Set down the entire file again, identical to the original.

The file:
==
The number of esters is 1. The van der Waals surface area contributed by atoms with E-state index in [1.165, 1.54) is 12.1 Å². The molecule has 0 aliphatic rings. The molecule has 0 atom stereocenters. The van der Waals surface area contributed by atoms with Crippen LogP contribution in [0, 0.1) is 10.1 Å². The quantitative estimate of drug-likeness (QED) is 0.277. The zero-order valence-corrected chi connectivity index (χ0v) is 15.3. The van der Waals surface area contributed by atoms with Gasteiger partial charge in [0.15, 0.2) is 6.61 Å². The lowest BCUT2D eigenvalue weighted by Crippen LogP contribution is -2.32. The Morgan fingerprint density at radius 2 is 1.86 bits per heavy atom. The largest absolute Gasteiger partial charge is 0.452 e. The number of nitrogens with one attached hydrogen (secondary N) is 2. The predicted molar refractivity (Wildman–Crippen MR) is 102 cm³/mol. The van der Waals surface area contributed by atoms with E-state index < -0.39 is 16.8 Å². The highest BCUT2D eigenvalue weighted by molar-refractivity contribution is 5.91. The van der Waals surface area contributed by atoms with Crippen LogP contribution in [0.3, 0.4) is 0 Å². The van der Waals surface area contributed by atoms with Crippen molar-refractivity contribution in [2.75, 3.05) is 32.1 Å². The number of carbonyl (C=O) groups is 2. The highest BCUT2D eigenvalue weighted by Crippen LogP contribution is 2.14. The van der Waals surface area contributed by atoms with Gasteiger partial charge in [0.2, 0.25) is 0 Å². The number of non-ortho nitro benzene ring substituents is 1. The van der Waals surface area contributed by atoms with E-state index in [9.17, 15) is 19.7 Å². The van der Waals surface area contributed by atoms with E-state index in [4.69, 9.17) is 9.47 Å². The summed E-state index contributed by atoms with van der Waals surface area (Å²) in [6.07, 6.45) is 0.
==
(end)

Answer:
The number of esters is 1. The van der Waals surface area contributed by atoms with E-state index in [1.165, 1.54) is 12.1 Å². The molecule has 0 aliphatic rings. The molecule has 0 atom stereocenters. The van der Waals surface area contributed by atoms with Crippen LogP contribution in [0, 0.1) is 10.1 Å². The quantitative estimate of drug-likeness (QED) is 0.277. The zero-order valence-corrected chi connectivity index (χ0v) is 15.3. The van der Waals surface area contributed by atoms with Gasteiger partial charge in [0.15, 0.2) is 6.61 Å². The lowest BCUT2D eigenvalue weighted by Crippen LogP contribution is -2.32. The Morgan fingerprint density at radius 2 is 1.86 bits per heavy atom. The largest absolute Gasteiger partial charge is 0.452 e. The number of nitrogens with one attached hydrogen (secondary N) is 2. The predicted molar refractivity (Wildman–Crippen MR) is 102 cm³/mol. The van der Waals surface area contributed by atoms with E-state index < -0.39 is 16.8 Å². The highest BCUT2D eigenvalue weighted by molar-refractivity contribution is 5.91. The van der Waals surface area contributed by atoms with Crippen LogP contribution in [0.3, 0.4) is 0 Å². The van der Waals surface area contributed by atoms with Crippen molar-refractivity contribution in [2.75, 3.05) is 32.1 Å². The number of carbonyl (C=O) groups is 2. The highest BCUT2D eigenvalue weighted by Crippen LogP contribution is 2.14. The van der Waals surface area contributed by atoms with Gasteiger partial charge in [0.2, 0.25) is 0 Å². The number of non-ortho nitro benzene ring substituents is 1. The van der Waals surface area contributed by atoms with E-state index in [9.17, 15) is 19.7 Å². The van der Waals surface area contributed by atoms with E-state index in [4.69, 9.17) is 9.47 Å². The summed E-state index contributed by atoms with van der Waals surface area (Å²) in [6.07, 6.45) is 0.